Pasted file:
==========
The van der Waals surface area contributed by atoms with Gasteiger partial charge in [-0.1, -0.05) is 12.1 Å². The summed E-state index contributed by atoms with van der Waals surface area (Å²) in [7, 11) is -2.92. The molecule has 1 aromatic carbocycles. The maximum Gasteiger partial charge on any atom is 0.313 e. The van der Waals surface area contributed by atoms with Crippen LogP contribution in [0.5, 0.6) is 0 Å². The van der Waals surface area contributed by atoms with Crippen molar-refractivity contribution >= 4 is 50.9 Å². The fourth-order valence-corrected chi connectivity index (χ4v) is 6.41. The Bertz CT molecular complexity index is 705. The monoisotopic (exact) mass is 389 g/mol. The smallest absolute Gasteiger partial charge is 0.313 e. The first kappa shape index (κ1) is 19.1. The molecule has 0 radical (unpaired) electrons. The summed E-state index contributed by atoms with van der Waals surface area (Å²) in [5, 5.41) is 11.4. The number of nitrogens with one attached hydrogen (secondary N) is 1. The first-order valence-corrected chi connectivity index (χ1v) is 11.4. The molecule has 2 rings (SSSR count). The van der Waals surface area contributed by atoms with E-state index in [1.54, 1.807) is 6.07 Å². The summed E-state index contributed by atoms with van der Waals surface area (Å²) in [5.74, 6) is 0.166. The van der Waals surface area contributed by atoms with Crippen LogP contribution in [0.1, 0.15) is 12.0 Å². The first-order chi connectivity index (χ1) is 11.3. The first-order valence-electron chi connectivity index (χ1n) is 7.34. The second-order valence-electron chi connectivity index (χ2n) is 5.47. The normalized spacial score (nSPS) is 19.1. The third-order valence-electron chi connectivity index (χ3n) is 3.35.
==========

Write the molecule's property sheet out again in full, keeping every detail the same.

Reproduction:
The van der Waals surface area contributed by atoms with Gasteiger partial charge in [-0.1, -0.05) is 12.1 Å². The summed E-state index contributed by atoms with van der Waals surface area (Å²) in [7, 11) is -2.92. The molecule has 1 aromatic carbocycles. The maximum Gasteiger partial charge on any atom is 0.313 e. The van der Waals surface area contributed by atoms with Crippen LogP contribution in [0.5, 0.6) is 0 Å². The van der Waals surface area contributed by atoms with Crippen molar-refractivity contribution >= 4 is 50.9 Å². The fourth-order valence-corrected chi connectivity index (χ4v) is 6.41. The Bertz CT molecular complexity index is 705. The monoisotopic (exact) mass is 389 g/mol. The smallest absolute Gasteiger partial charge is 0.313 e. The first kappa shape index (κ1) is 19.1. The molecule has 0 radical (unpaired) electrons. The summed E-state index contributed by atoms with van der Waals surface area (Å²) in [5, 5.41) is 11.4. The number of nitrogens with one attached hydrogen (secondary N) is 1. The first-order valence-corrected chi connectivity index (χ1v) is 11.4. The molecule has 2 rings (SSSR count). The van der Waals surface area contributed by atoms with E-state index in [1.54, 1.807) is 6.07 Å². The summed E-state index contributed by atoms with van der Waals surface area (Å²) in [5.74, 6) is 0.166. The van der Waals surface area contributed by atoms with Crippen LogP contribution in [0.1, 0.15) is 12.0 Å². The first-order chi connectivity index (χ1) is 11.3. The first-order valence-electron chi connectivity index (χ1n) is 7.34. The second-order valence-electron chi connectivity index (χ2n) is 5.47. The normalized spacial score (nSPS) is 19.1. The third-order valence-electron chi connectivity index (χ3n) is 3.35.